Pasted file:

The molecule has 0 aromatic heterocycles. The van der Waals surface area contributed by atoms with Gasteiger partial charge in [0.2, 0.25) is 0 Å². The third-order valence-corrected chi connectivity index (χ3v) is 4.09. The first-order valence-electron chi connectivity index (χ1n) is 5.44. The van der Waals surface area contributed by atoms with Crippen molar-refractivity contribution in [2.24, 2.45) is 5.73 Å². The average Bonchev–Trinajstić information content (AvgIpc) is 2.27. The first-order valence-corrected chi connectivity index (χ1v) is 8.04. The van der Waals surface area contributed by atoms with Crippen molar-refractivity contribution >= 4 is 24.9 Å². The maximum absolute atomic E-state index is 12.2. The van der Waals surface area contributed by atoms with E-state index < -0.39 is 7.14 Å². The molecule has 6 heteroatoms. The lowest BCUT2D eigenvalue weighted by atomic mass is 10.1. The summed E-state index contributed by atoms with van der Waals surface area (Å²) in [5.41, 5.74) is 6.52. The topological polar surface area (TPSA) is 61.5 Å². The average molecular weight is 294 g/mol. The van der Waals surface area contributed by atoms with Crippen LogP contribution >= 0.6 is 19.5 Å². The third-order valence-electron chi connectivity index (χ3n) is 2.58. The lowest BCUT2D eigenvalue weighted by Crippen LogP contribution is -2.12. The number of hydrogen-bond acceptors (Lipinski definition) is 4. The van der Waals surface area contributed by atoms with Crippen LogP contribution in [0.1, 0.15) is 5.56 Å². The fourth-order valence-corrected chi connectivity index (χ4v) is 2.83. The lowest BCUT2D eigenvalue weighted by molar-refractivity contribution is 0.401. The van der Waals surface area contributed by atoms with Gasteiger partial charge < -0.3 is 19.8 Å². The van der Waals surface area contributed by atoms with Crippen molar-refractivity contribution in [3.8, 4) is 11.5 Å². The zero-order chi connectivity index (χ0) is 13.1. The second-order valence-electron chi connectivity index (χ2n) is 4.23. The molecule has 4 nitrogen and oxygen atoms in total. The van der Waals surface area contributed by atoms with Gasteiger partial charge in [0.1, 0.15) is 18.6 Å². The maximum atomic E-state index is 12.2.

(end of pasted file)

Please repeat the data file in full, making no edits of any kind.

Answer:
The molecule has 0 aromatic heterocycles. The van der Waals surface area contributed by atoms with Gasteiger partial charge in [0.2, 0.25) is 0 Å². The third-order valence-corrected chi connectivity index (χ3v) is 4.09. The first-order valence-electron chi connectivity index (χ1n) is 5.44. The van der Waals surface area contributed by atoms with Crippen molar-refractivity contribution in [2.24, 2.45) is 5.73 Å². The average Bonchev–Trinajstić information content (AvgIpc) is 2.27. The first-order valence-corrected chi connectivity index (χ1v) is 8.04. The van der Waals surface area contributed by atoms with Crippen molar-refractivity contribution >= 4 is 24.9 Å². The maximum absolute atomic E-state index is 12.2. The van der Waals surface area contributed by atoms with E-state index < -0.39 is 7.14 Å². The molecule has 6 heteroatoms. The lowest BCUT2D eigenvalue weighted by atomic mass is 10.1. The summed E-state index contributed by atoms with van der Waals surface area (Å²) in [5.41, 5.74) is 6.52. The topological polar surface area (TPSA) is 61.5 Å². The average molecular weight is 294 g/mol. The van der Waals surface area contributed by atoms with Crippen LogP contribution >= 0.6 is 19.5 Å². The third-order valence-electron chi connectivity index (χ3n) is 2.58. The lowest BCUT2D eigenvalue weighted by Crippen LogP contribution is -2.12. The number of hydrogen-bond acceptors (Lipinski definition) is 4. The van der Waals surface area contributed by atoms with Crippen LogP contribution in [0.1, 0.15) is 5.56 Å². The fourth-order valence-corrected chi connectivity index (χ4v) is 2.83. The lowest BCUT2D eigenvalue weighted by molar-refractivity contribution is 0.401. The van der Waals surface area contributed by atoms with Gasteiger partial charge < -0.3 is 19.8 Å². The van der Waals surface area contributed by atoms with Crippen molar-refractivity contribution in [3.8, 4) is 11.5 Å². The zero-order chi connectivity index (χ0) is 13.1. The second-order valence-electron chi connectivity index (χ2n) is 4.23. The molecule has 4 nitrogen and oxygen atoms in total. The van der Waals surface area contributed by atoms with Gasteiger partial charge in [0.1, 0.15) is 18.6 Å². The maximum atomic E-state index is 12.2.